(Genaro Molina / Los Angeles Times)

They never stopped brainstorming new ways to keep the theater going. They offered puppet-making lessons over Zoom as well as behind-the-scenes backstage tours. They set up an account on Patreon, the subscriber-based platform service, offering perks such as private Zoom shows, often capped with question-and-answer sessions that turned out to fill a need to connect for both fans of the theater and puppeteers cooped up in quarantine. “Sometimes I’d come downstairs and I’d be like, ‘The show was booked for an hour but you’ve been talking for 80 minutes,” says Bechtle. “No one wanted to [hang up], so they’d just keep it going.”

For years, puppeteer Bob Baker’s marionette theater hung on by a thread.

Nov. 28, 2014

If someone didn’t have the cash to become a Patreon member but was still looking for attention-diverters for antsy offspring, there was Bob Baker puppeteer Ginger Duncan’s weekly Instagram Live sessions. Every Sunday, Duncan could be found in her Pasadena backyard getting one of Baker’s original creations from the 1960s — a kindly spell-caster with a pointy hat called the Green Witch — to skip, dance and, in a high-pitched, giggly voice, respond to followers’ questions in the comments section. At the bottom of the screen, Duncan installed a donations button and the $5 and $10 offerings flowed in.

It’s a fact that there are some out there who are creeped out by puppets (as well as mimes and, of course, clowns). But back in the summer of 2020, the Bob Baker gang trained its sights on a promising untapped demographic: engaged couples looking for a safe wedding venue, with the novel bonus of being married by a brightly colored puppet officiant manipulated by Evans, who is licensed to perform matrimonial ceremonies. The troupe partnered with Short & Sweet, a self-described “elopement pop-up,” which took care of the flowers, photographs, decorations and cake. From the perspective of Alena Niu, who tied the knot with Alex Lathrop at the theater almost two years ago, the arrangement had an appealing practicality. Only four guests were allowed, so there was no fussing over who sat next to whom and no need for the traditional chicken-or-fish menu planning. In fact, because Niu and Lathrop are toy designers for Mattel, it barely caused a ripple when they announced that their nuptials would be Zoomed live from a marionette theater. “If I’m like, ‘Oh, I got married by a puppet,’ [people don’t] always register what I said,” says Niu. “It’s like, ‘OK, cool,’ then, ‘Wait. What?’”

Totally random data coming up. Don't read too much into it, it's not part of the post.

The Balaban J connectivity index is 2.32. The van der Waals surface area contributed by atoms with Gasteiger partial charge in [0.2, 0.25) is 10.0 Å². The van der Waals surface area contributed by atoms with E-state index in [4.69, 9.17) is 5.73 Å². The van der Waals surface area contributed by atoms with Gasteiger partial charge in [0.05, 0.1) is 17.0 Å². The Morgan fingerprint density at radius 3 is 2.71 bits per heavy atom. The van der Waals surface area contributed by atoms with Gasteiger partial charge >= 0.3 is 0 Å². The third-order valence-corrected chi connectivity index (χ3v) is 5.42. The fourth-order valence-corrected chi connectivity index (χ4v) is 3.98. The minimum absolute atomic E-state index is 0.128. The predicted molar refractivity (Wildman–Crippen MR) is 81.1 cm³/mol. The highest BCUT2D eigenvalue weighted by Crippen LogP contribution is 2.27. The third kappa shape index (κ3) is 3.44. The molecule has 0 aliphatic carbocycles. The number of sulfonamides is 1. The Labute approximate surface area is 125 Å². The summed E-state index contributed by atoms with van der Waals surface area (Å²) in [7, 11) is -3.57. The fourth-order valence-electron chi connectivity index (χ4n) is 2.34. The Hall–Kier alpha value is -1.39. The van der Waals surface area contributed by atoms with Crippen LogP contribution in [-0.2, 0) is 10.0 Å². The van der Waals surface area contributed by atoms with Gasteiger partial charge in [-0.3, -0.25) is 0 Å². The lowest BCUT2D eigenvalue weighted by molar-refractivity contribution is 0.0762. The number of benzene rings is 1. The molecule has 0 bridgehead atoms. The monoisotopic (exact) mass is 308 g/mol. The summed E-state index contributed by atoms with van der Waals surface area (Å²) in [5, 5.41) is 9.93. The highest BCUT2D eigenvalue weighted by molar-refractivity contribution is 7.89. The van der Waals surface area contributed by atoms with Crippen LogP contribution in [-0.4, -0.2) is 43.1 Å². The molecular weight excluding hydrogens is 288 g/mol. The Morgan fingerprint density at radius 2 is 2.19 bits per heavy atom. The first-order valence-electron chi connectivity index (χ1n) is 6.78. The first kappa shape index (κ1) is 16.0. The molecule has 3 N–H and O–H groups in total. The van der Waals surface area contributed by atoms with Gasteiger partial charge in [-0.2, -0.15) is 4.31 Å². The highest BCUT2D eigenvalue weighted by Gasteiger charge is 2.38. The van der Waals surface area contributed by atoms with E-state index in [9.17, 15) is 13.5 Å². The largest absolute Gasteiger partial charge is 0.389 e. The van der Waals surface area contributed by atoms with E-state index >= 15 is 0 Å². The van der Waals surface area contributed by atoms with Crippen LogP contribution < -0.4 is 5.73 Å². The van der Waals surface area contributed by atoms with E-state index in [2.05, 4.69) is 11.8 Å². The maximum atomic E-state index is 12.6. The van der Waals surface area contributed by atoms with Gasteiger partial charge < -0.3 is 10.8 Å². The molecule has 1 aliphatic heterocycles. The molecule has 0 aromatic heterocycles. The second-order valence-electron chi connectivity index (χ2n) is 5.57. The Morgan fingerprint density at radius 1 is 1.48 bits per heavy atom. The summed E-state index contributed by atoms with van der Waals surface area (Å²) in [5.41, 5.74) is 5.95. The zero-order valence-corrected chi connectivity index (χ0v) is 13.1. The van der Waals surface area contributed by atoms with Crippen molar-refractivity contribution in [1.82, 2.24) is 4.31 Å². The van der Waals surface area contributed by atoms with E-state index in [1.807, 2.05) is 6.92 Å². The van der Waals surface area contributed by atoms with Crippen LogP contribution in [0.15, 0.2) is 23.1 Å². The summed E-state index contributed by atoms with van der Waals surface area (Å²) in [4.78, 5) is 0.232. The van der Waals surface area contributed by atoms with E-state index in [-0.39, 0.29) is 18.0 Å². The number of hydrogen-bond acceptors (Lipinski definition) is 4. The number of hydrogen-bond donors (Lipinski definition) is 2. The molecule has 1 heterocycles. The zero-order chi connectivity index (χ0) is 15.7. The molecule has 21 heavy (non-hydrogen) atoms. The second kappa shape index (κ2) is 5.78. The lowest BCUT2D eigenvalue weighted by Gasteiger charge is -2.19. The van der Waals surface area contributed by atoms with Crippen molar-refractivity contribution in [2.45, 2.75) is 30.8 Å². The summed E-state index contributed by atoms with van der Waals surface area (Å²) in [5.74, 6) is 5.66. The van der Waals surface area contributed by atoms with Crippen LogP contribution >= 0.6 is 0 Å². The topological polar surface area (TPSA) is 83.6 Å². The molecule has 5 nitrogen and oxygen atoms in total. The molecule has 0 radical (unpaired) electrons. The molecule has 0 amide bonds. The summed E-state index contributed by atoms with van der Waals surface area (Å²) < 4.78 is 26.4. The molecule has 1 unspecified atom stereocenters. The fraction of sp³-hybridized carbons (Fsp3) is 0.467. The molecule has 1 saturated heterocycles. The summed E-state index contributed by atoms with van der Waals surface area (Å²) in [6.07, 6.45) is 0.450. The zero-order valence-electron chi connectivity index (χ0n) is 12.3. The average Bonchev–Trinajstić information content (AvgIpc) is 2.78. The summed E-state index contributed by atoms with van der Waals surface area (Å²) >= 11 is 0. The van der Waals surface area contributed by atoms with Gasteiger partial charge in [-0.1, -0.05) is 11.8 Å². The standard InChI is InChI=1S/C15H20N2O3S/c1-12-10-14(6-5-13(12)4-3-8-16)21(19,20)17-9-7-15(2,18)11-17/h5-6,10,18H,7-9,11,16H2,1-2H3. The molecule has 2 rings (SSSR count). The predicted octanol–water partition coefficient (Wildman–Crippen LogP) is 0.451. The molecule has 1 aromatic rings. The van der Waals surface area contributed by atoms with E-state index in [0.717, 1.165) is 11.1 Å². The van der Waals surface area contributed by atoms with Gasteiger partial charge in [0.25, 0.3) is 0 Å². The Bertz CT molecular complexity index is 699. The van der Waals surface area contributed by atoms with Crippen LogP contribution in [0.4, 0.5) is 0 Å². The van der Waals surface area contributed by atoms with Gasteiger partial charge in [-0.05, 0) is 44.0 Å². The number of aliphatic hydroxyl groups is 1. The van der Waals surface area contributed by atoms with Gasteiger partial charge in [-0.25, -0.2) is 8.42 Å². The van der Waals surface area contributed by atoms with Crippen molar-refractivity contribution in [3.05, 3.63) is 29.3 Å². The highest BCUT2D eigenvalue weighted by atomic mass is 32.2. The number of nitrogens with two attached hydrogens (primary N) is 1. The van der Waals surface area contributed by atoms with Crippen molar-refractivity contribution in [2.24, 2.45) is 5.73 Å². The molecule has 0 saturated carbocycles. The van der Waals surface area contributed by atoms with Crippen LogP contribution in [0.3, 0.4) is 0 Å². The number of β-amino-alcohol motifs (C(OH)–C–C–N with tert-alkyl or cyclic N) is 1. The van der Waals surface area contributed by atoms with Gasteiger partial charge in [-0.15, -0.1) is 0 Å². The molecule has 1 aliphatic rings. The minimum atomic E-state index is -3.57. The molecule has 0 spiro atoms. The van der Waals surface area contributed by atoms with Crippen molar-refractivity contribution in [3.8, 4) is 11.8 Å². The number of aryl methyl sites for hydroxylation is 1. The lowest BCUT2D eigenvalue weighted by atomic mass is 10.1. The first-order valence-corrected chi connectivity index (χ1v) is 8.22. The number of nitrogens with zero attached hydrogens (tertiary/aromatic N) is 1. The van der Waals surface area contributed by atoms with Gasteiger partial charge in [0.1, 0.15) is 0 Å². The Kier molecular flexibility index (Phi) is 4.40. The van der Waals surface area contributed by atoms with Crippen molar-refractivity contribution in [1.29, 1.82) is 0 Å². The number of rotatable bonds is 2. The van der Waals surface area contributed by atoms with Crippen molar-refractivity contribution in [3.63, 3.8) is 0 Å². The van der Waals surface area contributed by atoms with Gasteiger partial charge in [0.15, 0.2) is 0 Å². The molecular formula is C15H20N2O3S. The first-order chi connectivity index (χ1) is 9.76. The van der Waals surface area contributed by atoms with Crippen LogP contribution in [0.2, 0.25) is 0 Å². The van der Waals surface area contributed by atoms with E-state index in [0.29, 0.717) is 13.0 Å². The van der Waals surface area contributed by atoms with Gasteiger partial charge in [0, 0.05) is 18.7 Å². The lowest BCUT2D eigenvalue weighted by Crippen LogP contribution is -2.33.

Bob Baker, 84, owner and creator of the Bob Baker Marionette Theatre
Bob Baker in 2008 with some of the marionettes he created.
(Mel Melcon/Los Angeles Times)

With fewer shows to perform, troupe members also embarked on a book project. They dove into the theater archives and began compiling what would eventually become “Enchanted Strings” (Angel City Press), a coffee-table volume that tracks the history of the Bob Baker Marionette Theater.